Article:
Farming in a changing climate…

Hello everyone and happy new year! Hard to believe another year has come and gone…
We are currently watering everything, giving it a long deep soak as tomorrow it’s meant to be 41° and quite windy. Who would believe that last week we had 22 mm of rain in 5 minutes and gusts of wind that lifted our greenhouse off its feet and bent star pickets that were firmly in the ground?  Welcome to climate change we say.  Last week Sas and I were preparing for a severe thunderstorm and so were deliberately pulling up onions and giving them the best storage. Nothing could have prepared us however for what felt like a mini cyclone. We were shielding the onions with our bodies and then realised the rain and wind and hail was coming from all directions—we had to laugh. Swore a fair bit and laughed again, the onions were soaked and the good old garlic was wet, again… GEEEEZUS!
The predictions for central Victoria in the next few decades are exactly this though—drier winters and extreme summer storms. So rains in a short downpour, none of that good soaking steady stuff.
A friend who works with very large-scale ‘conventional’ farmers was sharing with me that the changing climate has affected everyone. The farmers she works with used to spray 4 or maybe 5 times a year; now they spray almost every month due to the uncertainty (and I would argue plant/soil/microorganism health too) and extremity of the climate. We can never claim to ‘know’ the wild nature, but I’m sure most of us remember the consistent seasons and the weather that came with them.
It is important to know where we’re heading and know that is happening on a global level too, rather than feel that it is just us who get knocked side to side by the changing conditions.
We’ve also got plans to build very real storage to suit our needs better—storage that will outlast hurricanes and floods and droughts (ha – we can try right!?). So, resilience is the key we have come to build upon. Resilience as people, communities and looking after ourselves, each other and the planet.
We lost a bit over 1/3 of our garlic crop this year when all was said and done, which was not so bad for the amount of time we’ve spent moving, sorting, moving, shucking it, etc. etc., but for our seed next year we have selected only the bulbs that are whole and didn’t collect any mould. That is our beginning of saving not just the biggest but the hardiest—in the long run, this is what will last!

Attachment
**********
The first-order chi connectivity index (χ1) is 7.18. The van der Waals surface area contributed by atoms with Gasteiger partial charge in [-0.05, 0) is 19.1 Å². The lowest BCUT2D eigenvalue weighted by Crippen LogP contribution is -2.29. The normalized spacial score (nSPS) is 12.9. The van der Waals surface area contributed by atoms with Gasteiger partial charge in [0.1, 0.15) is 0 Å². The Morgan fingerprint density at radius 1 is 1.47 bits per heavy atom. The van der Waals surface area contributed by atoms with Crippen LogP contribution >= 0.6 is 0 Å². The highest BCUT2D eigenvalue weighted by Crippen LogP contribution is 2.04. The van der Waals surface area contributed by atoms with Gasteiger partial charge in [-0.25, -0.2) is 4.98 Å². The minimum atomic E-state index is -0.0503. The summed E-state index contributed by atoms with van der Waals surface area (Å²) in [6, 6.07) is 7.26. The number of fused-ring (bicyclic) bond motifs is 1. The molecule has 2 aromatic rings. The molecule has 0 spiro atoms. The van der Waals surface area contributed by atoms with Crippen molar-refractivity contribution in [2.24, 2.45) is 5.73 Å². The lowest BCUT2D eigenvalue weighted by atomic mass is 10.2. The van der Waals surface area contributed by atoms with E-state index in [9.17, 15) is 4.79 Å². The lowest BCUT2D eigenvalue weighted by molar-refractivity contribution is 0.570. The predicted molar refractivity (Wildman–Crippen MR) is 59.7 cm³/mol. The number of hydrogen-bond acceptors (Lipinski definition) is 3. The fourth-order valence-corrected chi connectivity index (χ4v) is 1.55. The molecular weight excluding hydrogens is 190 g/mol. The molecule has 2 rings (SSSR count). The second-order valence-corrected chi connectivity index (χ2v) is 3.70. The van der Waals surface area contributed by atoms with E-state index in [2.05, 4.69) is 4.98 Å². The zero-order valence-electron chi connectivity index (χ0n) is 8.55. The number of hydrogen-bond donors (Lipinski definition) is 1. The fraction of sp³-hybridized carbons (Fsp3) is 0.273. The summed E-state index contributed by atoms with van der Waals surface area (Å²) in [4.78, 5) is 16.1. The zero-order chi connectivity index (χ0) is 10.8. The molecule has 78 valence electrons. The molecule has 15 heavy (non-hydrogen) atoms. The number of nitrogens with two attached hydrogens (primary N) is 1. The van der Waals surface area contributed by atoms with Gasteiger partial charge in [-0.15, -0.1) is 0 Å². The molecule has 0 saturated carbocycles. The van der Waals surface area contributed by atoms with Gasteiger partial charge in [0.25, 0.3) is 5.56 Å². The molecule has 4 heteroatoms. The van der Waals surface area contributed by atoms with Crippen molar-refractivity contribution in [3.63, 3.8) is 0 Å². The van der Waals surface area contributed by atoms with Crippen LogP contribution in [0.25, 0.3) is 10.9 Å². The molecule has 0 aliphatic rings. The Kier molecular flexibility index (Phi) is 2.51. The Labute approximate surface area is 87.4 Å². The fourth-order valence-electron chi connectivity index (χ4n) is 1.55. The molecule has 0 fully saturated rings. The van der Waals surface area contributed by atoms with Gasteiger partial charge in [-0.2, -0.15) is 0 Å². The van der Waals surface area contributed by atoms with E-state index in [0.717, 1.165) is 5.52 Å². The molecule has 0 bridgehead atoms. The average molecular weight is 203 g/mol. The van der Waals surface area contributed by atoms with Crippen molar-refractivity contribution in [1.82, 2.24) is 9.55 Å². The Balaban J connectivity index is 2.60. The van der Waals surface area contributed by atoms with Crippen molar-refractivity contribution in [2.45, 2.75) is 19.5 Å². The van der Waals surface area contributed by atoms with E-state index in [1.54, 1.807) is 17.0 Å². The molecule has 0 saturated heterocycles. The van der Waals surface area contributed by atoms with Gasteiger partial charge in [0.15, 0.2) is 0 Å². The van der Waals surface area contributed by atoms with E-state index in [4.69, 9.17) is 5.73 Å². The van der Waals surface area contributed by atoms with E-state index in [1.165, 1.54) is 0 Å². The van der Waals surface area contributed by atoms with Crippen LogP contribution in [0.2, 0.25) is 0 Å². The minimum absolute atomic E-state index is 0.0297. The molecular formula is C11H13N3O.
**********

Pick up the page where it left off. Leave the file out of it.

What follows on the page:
So, people! The garlic is finally ready for you and yours! It’s the last time we’ll write about it—this year the garlic is like GOLD! We’ve literally hand sorted each and every clove—yes clove, not bulb!
If you would like it for your kitchen and/or as a gift, we are selling it here :
Included in the price is your very own garlic storage and reuseable small hessian bag with our dirty hoe logo for 5 bucks. Woohoo!
There’s lots of stuff growing in the garden, and the increasingly early mornings give us space to breathe in and out with the earth at dawn and wonder at the miracle of how things just do what they do and grow…I’m sure there’s a parallel there somewhere 😉

Gung Hoe Growers

69 Danns Rd Harcourt

Victoria is back!

Hey Folks,

I’m back at Mt Alexander Fruit Gardens for a quick visit after leaving here just over 2 years ago, at the end of my internship. While I was doing my internship, I spent months observing the orchards for flowering and fruit set times, pruned the trees, thinned the fruit, spread compost, planted trees, made compost tea, fixed the irrigation, carried out some pest management, and slashed the grass around the orchards. Just about everything except eat lots of fruit!